Lucky Fourth

Three kids is the new two, right? And so now the fourth-born is the “extra” one, who lacks love and attention and tags along as the prime three enjoy the limelight.

In fact, I think my fourth-born has a pretty sweet life. He’s doted on by his three older siblings of course. But also, he has a mom who is better able to enjoy the toddler years because they pass, and who doesn’t measure herself based on the whims of a toddler. Baking with a two-year-old used to be a mandatory part of baby montessori homeschool expectations that I held myself to.  I judged myself a failure if my kids were reluctant or made a mess.

My fourth-born and I bake together only when we feel like it, expecting a little mess. He sprints to the kitchen to get in on the baking action. He loves how stirring and pouring feel, and he is willing to help clean up his spills. He sneaks handfuls of batter when I turn the corner for a second. And he is so cute with batter and melted chocolate on his face.

All in a good morning’s work:

  • http://www.buildingcathedrals.com/ Kellie

    That’s what I think is so great about not being a first time mom. I am better able to laugh at the ridiculous and cute behavior of my toddlers, knowing that this too shall pass, and not thinking that their every moment reflects poorly on my parenting! I often think that parenting books are a bit ridiculous these days, as they are so focused on each developmental phase, and raising one perfect kid, that they miss the larger picture, and leave us overthinking everything. We are raising not just individuals, but a community of people. We are raising a family, and our parenting should be family oriented. We are all growing and changing and loving and forgiving, and I am so thankful for my 4th and 5th child, they remind me and my older children to laugh, lighten up, and keep perspective.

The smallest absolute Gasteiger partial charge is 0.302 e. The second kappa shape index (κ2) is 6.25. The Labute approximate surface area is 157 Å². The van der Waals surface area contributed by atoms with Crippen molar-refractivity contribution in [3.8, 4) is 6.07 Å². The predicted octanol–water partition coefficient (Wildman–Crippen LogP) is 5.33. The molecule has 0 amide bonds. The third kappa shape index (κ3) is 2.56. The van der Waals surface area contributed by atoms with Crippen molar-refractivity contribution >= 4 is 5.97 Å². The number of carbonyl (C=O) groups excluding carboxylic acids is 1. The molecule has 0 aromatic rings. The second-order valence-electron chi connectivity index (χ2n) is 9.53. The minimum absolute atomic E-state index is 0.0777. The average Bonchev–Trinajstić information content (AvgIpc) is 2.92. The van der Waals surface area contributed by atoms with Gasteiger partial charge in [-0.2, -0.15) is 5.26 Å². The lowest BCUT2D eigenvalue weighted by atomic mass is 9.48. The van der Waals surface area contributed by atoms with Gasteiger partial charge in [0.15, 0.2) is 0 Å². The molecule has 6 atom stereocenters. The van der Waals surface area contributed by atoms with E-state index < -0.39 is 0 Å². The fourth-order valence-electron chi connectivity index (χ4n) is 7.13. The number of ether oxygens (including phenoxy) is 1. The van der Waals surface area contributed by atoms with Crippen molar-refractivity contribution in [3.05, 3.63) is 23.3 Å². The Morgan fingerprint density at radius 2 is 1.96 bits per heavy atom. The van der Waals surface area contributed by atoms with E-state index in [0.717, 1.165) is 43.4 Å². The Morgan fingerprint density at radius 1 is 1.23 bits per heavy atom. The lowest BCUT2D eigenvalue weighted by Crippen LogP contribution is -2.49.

• Kat0427

    Thank you for this refreshing post, JM! Wish I was right there baking cookies with you guys :)

  • Karen

    It is the same with our fourth. I think she is one of the most loved babies on the planet. Her siblings adore. Her brothers have both pledged to run into burning buildings to save her. My tween girl always talks to her in the sweetest baby voice. They call her things like “my treasure” and “my sweetheart.” What is great is the older children are no longer in their me centered toddler stage, they think about how their baby sister feels about things and shows all the good fruit in them that we have work and prayed so hard for!

    Agree with Kellie, it is so much more fun parenting because I have learn so much. People today give up on having more kids just when it gets good :-)

  • Kat0427

    Karen, as someone who may have big gaps in age between our oldest and youngest children, I am encouraged by your words – thank you for sharing! I have always loved watching families with teenagers and babies – the interactions between the kids are so sweet – and I even heard one mother say that she thinks every teenager needs a baby brother or sister :) Of course, this isn’t God’s plan for every family, but maybe every teenager at least needs a friend who has a baby brother or sister!

  • FYKW

    I know there is probably a post out there about this, but do the Builders have advice on or a strategy for keeping very active, busy-body almost toddlers/toddlers at bay during Mass? I feel like I can never pay attention more than a few minutes at a time. Being a first time mom, I worry about when I need to start establishing good habits. My little one is so fidgety the whole Mass! We try to distract with Cheerios, the sippy cup, books (on Mary and prayers with great illustrations), and her big first rosary, but that only takes us so far. We allow her to stand and cruise (she’s not fully walking yet, thank goodness–what happens when she is walking??) and then try to hold her, shift her between the 2 of us, etc. It is endless distraction. Is there anything we can do? I figured you all would know what to give up on and what works. Thanks!!


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